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BLM addresses public lands rule, opposition remains strong

by Wyoming Livestock Roundup

On June 8, Bureau of Land Management (BLM) Wyoming State Director Andrew Archuleta gave an agency update during theWyoming Stock Growers Association (WSGA) Cattle Industry Convention and Trade Show in Riverton.

His presentation included information on the BLM’s current regarding rangelands, energy, economics and resource management, as well as the hot button topics of sage grouse and wild horses.

However, the majority of the discussion was centered around the BLM’s incredibly controversial proposed public lands rule

which is widely opposed by ag industry stakeholders across the West.

Public lands rule

Archuleta explained the idea behind the proposed public lands rule is multi-pronged.

“There are five areas the rule addresses. I won’t say they are good or bad, they simply just address them,” he stated.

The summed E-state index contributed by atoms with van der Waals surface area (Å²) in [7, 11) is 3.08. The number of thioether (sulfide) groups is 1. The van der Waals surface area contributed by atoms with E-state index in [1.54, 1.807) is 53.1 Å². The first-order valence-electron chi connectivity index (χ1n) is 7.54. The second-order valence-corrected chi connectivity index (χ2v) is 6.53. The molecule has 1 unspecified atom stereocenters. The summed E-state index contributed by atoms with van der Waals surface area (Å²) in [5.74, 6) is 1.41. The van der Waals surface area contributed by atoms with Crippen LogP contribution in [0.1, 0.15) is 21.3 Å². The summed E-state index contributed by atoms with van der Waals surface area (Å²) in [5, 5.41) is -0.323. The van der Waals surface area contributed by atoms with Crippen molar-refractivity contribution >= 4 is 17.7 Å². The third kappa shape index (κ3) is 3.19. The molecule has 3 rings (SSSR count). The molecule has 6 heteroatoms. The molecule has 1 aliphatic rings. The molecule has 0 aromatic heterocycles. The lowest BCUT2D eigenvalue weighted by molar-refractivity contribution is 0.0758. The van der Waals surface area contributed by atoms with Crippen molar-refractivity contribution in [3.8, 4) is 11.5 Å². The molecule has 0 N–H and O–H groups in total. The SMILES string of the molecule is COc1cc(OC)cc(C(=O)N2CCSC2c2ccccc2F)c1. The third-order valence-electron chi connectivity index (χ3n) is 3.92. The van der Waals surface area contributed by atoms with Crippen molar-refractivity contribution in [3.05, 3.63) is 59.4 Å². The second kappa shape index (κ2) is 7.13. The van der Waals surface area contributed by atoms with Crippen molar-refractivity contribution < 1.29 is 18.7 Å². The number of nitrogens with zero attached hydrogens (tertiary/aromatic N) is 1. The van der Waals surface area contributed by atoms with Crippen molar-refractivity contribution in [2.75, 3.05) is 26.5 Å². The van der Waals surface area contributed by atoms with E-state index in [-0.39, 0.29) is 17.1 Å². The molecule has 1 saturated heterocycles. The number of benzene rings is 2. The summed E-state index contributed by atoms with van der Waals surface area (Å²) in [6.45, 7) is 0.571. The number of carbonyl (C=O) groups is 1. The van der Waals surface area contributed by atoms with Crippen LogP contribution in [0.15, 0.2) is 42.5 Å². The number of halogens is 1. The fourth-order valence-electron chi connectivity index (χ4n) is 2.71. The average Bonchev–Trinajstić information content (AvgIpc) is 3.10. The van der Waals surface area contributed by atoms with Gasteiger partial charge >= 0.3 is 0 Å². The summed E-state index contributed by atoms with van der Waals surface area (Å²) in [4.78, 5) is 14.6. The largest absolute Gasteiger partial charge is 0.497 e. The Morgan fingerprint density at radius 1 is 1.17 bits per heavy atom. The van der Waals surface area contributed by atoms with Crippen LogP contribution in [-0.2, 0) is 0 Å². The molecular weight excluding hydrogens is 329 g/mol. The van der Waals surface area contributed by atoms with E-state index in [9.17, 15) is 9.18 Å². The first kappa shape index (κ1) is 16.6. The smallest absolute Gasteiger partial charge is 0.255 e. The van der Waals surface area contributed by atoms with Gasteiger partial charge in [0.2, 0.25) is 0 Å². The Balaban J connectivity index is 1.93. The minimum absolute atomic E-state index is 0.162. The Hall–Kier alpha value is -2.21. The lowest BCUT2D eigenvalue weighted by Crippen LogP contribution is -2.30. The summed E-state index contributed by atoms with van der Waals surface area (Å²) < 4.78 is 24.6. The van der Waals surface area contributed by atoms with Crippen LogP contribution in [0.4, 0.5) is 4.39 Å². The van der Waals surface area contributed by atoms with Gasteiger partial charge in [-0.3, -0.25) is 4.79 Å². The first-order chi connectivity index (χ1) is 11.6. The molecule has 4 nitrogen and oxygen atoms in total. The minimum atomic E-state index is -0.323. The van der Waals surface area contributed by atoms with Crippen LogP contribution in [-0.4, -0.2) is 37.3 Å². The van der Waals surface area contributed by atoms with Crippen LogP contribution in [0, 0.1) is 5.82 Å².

“The rule emphasizes habitat restoration and provides some tools to make it a little easier and more efficient for BLM to under- take restoration,” Archuleta explained. “It also broadens the use of land health standards, which many permittees are familiar with through their grazing pro- gram, but will apply to all programs including oil and gas, coal and recreation as well.”

According to Archuleta, intact large landscapes are vast pieces of land across the West which haven’t been split apart or subdivided, and through their proposed rule, BLM hopes to keep them this way.

“We want them to remain intact and not split them up in any way, whether it be through energy development, housing, etc.,” he said.

BLM’s proposed rule also addresses the allocation of conservation leases – the idea a third-party entity could apply for a 10-year conservation lease – and facilitating compensatory mitigation – offsite habitat restoration to mitigate onsite impacts, such as those caused by a transmission line development.

“I know this topic has raised a lot of questions, and I’m sure BLM hasn’t thought of everything,” Archuleta said. “The devil is in the details, so I’m hoping public comment will illuminate a lot of areas we haven’t thought about.”

Producer concerns

Following his speech, Archuleta opened the floor to questions, concerns and comments from convention attendees.

An overarching concern shared between many producers is the affect conservation leases will have on livestock grazing.